Doing the same workout over and over again won’t lead to continuous improvements. If the demands on the body stay the same, it won’t need to make any new changes to progress.
To see increases in fitness, you need to regularly tweak things to make it more challenging. That can mean different things depending on what you want to achieve. It could be more workouts a week, lifting heavier weights, adding in more reps, less rest periods, or a faster pace.
Also boredom can set in if you keep repeating the same workouts, eating the same meals or living by the same routines. That’s when we can feel deflated and lacking the energy to sustain a fitness regime. As the saying goes, when it comes to feeling rejuvenated, often a change can be as good as a rest.
Whether it is eating healthier, getting more active, or trying to break a bad habit, it’s easier to do it if you have support.
Research has shown that people with a strong support circle are more successful at implementing and sustaining change than those who don’t. So be mindful of the people with whom you surround yourself. A top tip would be to find a buddy — an accountability partner. Whether that’s someone to train with, share meal ideas with, or even just to chat to when you hit a stumbling block.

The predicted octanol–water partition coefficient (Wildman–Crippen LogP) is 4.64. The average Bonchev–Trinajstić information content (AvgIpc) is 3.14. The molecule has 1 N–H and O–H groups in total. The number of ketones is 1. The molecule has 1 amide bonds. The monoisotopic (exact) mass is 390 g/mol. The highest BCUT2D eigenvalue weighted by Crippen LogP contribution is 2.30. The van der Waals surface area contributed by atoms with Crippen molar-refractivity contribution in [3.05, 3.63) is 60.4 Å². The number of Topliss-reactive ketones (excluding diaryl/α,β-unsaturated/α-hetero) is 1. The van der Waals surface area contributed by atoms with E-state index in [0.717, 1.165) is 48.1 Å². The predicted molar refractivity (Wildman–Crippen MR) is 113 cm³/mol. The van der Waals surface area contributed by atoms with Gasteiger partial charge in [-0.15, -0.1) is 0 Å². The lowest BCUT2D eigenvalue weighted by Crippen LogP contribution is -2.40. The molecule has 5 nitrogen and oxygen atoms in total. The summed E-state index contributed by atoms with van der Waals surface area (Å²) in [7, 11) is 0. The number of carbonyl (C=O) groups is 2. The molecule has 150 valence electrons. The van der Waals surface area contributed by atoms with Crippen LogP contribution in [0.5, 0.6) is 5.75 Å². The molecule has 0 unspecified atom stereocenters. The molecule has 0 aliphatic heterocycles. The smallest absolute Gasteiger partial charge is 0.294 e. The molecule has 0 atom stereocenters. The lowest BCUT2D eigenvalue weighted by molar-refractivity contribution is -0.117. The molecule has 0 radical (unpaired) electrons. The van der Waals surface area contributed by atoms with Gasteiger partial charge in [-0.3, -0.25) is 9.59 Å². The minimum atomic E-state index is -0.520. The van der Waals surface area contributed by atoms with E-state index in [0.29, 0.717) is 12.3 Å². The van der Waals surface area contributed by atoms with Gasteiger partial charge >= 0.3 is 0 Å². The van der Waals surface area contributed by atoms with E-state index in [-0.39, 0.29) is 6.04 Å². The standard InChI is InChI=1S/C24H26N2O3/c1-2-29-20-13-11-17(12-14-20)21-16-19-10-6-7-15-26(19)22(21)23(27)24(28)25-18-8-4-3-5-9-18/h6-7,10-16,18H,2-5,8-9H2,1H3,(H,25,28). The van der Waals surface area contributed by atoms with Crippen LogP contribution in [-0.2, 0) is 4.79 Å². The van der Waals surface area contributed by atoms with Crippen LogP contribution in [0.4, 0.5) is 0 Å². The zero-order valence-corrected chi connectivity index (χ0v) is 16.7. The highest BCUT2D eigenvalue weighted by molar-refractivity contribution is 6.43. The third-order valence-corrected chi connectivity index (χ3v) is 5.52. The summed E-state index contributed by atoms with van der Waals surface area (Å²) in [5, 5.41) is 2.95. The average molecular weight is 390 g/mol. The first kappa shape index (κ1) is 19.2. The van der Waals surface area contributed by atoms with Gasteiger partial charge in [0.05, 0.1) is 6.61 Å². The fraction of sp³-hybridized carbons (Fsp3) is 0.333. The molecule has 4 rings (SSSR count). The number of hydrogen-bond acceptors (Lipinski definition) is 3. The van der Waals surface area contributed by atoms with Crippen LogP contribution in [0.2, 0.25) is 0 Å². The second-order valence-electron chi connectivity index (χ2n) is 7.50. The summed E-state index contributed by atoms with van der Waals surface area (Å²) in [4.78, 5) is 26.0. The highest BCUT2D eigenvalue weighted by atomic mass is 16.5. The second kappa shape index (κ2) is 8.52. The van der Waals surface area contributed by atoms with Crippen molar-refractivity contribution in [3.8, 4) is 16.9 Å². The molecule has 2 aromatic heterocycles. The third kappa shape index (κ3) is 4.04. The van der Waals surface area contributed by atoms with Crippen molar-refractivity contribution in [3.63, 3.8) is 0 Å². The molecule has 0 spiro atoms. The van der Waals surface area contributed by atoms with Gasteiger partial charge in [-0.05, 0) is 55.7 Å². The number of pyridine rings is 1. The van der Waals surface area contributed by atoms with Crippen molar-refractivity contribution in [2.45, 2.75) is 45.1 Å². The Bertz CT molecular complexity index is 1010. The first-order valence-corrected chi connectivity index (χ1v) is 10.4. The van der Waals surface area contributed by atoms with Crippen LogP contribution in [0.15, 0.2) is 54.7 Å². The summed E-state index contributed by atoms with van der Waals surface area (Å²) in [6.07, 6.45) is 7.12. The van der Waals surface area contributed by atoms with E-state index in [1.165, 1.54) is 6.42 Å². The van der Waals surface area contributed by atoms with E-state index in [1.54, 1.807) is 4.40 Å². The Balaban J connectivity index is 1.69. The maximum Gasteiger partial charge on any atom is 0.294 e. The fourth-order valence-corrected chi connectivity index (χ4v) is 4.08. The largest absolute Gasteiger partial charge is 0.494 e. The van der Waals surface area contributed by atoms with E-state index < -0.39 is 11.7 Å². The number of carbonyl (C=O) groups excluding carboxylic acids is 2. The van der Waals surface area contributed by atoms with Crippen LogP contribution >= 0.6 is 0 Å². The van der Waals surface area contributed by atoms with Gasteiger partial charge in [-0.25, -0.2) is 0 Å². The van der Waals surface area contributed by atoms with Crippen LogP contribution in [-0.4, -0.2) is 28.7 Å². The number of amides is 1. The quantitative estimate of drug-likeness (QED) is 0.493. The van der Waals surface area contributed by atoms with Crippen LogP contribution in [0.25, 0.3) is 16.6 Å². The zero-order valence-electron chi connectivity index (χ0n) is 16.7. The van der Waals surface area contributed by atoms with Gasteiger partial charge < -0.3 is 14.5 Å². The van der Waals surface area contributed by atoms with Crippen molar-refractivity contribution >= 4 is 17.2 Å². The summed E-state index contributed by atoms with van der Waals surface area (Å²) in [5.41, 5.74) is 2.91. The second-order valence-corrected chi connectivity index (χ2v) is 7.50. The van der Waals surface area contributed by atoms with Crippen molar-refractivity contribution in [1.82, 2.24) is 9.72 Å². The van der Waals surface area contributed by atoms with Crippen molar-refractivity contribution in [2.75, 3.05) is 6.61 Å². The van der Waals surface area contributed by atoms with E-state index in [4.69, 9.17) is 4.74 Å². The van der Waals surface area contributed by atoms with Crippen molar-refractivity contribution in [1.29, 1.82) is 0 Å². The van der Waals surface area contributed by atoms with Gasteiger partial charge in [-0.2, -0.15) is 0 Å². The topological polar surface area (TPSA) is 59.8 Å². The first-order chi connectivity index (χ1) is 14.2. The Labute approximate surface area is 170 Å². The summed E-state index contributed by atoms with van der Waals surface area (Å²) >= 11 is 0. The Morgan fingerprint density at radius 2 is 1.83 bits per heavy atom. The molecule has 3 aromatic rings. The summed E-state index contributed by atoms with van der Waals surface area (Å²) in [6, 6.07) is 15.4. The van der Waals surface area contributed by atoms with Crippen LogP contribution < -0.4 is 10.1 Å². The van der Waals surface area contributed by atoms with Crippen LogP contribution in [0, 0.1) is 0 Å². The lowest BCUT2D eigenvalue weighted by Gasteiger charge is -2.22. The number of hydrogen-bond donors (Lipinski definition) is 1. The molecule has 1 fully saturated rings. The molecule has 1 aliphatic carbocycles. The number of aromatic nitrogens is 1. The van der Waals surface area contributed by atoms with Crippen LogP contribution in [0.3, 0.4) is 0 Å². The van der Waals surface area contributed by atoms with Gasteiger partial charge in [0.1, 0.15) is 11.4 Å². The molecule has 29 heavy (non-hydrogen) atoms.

Not everyone in your life can offer you the support you need. Don’t take it personally, it’s rarely anything to do with you. Perhaps they see your goals, determination and progress, and wish they were in your position.
If you are having a hard time creating your own support system, seek out external support groups. There are many online communities and of course we are now able to return to gyms again. It helps to talk through challenges and celebrate successes with other people on the same path. WhatsApp groups are also a great way to seek out encouragement, tips and motivation.
The 1pc improvements
Focus on the 1pc improvements. This is one of my core principles. We often strive for perfection when it comes to getting healthier and fitter. If we can’t do it perfectly, then we can be guilty of adopting the attitude of, ‘why bother?’
Focus instead on striving for progress. Let’s break down your day. There are 24 hours in a day, that’s 1,440 minutes. If you take 1pc of that, it equates to approximately 15 minutes. If you dedicated just 1pc of each day to reaching your goal, in a year that’s over 90 hours you have invested in achieving your goal. Imagine what you could do with 90 hours?
Fitness is not just about workouts. Flexibility and mobility are grossly underrated elements of becoming fit. They tend to get neglected by many of us. But without them, we’d be unable to do all our bodily movements. Flexibility is the ability of our muscles to lengthen. Mobility is our range of motion. Maintaining good levels of these is integral to keeping active and injury free. Even stretching for three minutes every day in different directions will have a positive impact — especially as you get older.